• Kinjite: Forbidden Subjects is driven by the anxiety of this trope; in one of its main subplots a Japanese businessman is assigned to his corporation's Los Angeles office and starts off his stay in America by molesting the protagonist's teen daughter on a public bus. The cops, trying in vain to identify him, complain that there are 25000 Japanese businessmen in L.A. already.
  • In Other People's Money, Lawrence Garfield, head of Garfield Investments, said he was encouraging his employees to learn Japanese out of fear of the trope.
  • The film adaptation of Rising Sun has Sean Connery's character constantly talking about how Japanese culture is superior to the West, and a Japanese takeover of a large American corporation sits at the heart of the plot. The story also portrays powerful Japanese businessmen as shadowy, decadent and corrupt.
  • In The Santa Clause, Scott Calvin notices Japanese businessmen are occupying a table in the same Denny's restaurant he is dining in, making the all-American Denny's restaurant chain less than all-American.
  • In RoboCop 3, the Omni Consumer Products MegaCorp gets bought out by the Japanese Kanemitsu Corporation. It's unclear whether they are better or worse than the old OCP, morally speaking... but their CEO is certainly more polite than Dick Jones in the first film.
  • This trope was invoked while designing the USS Excelsior for Star Trek III: The Search for Spock. The Excelsior was a brand-new bleeding-edge prototype that threatened to replace the Enterprise, her crew, and her Iowa-born and -bred American captain as Starfleet's finest. In order to give off this feeling, it was designed to look as if the Enterprise was designed by the Japanese.

  • Parodied in Dave Barry Slept Here, where the Japanese attack on Pearl Harbor was part of a "complex, long-term, and ultimately successful strategy to dominate the U.S. consumer-electronics market."
    • Dave Barry Does Japan from 1992 explores some aspects of the trope. Notably, Barry readily agrees that Americans could do with the politeness and work ethic the Japanese display (and maybe learn to make some good cars), but the Japanese could stand to loosen up, noting that the edgiest he ever saw Japanese youth were Japanese Delinquents dressed like it was The '50s.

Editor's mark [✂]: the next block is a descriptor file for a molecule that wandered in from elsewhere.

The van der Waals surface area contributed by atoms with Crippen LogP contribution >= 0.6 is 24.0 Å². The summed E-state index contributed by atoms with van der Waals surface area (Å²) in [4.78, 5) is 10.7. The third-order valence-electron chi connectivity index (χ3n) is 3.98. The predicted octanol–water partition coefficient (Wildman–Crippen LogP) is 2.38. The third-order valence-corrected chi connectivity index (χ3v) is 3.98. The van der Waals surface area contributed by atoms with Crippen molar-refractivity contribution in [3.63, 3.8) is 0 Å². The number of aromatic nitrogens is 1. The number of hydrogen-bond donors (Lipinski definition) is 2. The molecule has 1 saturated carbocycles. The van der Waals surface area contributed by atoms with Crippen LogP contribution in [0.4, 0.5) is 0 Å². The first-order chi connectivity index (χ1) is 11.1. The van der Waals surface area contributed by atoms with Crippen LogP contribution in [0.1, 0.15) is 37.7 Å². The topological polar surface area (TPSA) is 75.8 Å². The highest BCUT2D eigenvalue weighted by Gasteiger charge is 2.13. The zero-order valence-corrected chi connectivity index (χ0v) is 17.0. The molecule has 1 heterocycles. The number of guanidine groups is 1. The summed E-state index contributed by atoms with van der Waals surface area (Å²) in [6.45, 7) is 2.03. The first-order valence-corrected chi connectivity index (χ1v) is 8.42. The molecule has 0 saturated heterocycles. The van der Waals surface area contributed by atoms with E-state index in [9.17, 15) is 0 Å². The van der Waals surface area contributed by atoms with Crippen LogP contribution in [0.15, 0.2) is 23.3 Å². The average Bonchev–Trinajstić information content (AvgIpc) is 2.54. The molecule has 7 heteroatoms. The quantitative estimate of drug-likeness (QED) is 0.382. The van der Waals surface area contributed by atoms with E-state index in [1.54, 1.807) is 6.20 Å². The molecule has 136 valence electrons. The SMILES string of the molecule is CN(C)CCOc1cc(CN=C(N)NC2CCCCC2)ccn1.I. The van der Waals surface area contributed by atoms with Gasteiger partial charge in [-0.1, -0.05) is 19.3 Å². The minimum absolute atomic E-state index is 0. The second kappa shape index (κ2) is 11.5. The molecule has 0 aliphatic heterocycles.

• Tom Clancy's Debt of Honor focuses on a war between Japan and the US, instigated by a Japanese corporate executive as part of a plan to dominate the Pacific region.
  • Michael Crichton:
    • Rising Sun is all about how Japanese culture is allowing them to outperform the West.
    • The book version of Sphere heavily implies a very heavy influence between the West and Japan in the time-lost spacecraft's own prior timeline, which would be the future for the world at present in the book.
  • Clive Cussler's Dragon from 1990 has a group of Japanese businessmen smuggle nuclear bombs into the United States in an attempt to blackmail the country into effectively becoming a Japanese puppet state. One of them even makes a holographic video call to the President of the United States, demanding that the USA secede both Hawaii and California to Japan.
  • Philip K. Dick's The Man in the High Castle could be seen as both an Ur-Example of this and a combination with the Day of the Jackboot; instead of depicting a future of Japanese dominance it shows an alternate present (when the book was written) where the Axis won World War II and the world is split between Nazi Germany and Japan.
  • William Gibson's Sprawl Trilogy, beginning with Neuromancer. Japanese culture dominates the world, most of the biggest corporations are Japanese, and the Yakuza is a global player. Consequently, practically the entire subsequent genre of Cyberpunk has elements of this.
    • His subsequent Bridge Trilogy, set mostly in the earthquake-ravaged cities of San Francisco and Tokyo, the latter rebuilt using self-constructing nanotech materials, also had quite a bit of this (as well as the China variant), despite having been written during the 1990s. This is partly due to the Tokyo setting, though, and much less pronounced in the Bay Bridge scenes.
  • Ephraim Kishon wrote a satirical story about this. At the end he (the author Breaking the Fourth Wall) feared that they might write better satires than him.
  • Somewhat downplayed, but present in William Lind's Victoria, where Imperial Japan is more of a first-among-equals on the international scene than a truly hegemonic superpower—but still far more powerful in both relative and absolute terms than it ever was in real life, with the world's foremost navy and nuclear arsenal, a booming economy and major political influence in the UN and among the American successor states.